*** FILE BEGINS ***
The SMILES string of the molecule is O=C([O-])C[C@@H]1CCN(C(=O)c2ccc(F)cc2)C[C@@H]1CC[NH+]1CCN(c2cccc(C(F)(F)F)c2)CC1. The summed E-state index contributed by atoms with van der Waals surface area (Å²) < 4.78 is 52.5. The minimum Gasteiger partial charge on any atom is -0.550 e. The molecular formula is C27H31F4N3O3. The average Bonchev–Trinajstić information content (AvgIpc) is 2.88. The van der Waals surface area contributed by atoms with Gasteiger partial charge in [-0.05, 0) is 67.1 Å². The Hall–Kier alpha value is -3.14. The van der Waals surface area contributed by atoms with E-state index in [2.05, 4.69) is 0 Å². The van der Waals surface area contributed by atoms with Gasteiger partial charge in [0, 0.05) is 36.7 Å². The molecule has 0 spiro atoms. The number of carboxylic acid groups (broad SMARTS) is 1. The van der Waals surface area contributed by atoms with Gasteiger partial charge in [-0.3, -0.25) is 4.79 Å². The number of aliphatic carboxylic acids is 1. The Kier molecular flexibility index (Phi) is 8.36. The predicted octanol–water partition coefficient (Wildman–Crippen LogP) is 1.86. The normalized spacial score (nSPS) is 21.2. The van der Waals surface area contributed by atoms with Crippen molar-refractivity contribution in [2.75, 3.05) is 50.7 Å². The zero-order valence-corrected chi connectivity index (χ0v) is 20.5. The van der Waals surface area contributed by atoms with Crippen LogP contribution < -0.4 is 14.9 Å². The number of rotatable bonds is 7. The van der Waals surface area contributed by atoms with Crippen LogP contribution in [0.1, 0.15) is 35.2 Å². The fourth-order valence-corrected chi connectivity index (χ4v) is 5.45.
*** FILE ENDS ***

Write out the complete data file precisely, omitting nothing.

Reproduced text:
The SMILES string of the molecule is O=C([O-])C[C@@H]1CCN(C(=O)c2ccc(F)cc2)C[C@@H]1CC[NH+]1CCN(c2cccc(C(F)(F)F)c2)CC1. The summed E-state index contributed by atoms with van der Waals surface area (Å²) < 4.78 is 52.5. The minimum Gasteiger partial charge on any atom is -0.550 e. The molecular formula is C27H31F4N3O3. The average Bonchev–Trinajstić information content (AvgIpc) is 2.88. The van der Waals surface area contributed by atoms with Gasteiger partial charge in [-0.05, 0) is 67.1 Å². The Hall–Kier alpha value is -3.14. The van der Waals surface area contributed by atoms with E-state index in [2.05, 4.69) is 0 Å². The van der Waals surface area contributed by atoms with Gasteiger partial charge in [0, 0.05) is 36.7 Å². The molecule has 0 spiro atoms. The number of carboxylic acid groups (broad SMARTS) is 1. The van der Waals surface area contributed by atoms with Gasteiger partial charge in [-0.3, -0.25) is 4.79 Å². The number of aliphatic carboxylic acids is 1. The Kier molecular flexibility index (Phi) is 8.36. The predicted octanol–water partition coefficient (Wildman–Crippen LogP) is 1.86. The normalized spacial score (nSPS) is 21.2. The van der Waals surface area contributed by atoms with Crippen molar-refractivity contribution in [2.75, 3.05) is 50.7 Å². The zero-order valence-corrected chi connectivity index (χ0v) is 20.5. The van der Waals surface area contributed by atoms with Crippen LogP contribution < -0.4 is 14.9 Å². The number of rotatable bonds is 7. The van der Waals surface area contributed by atoms with Crippen LogP contribution in [0.1, 0.15) is 35.2 Å². The fourth-order valence-corrected chi connectivity index (χ4v) is 5.45.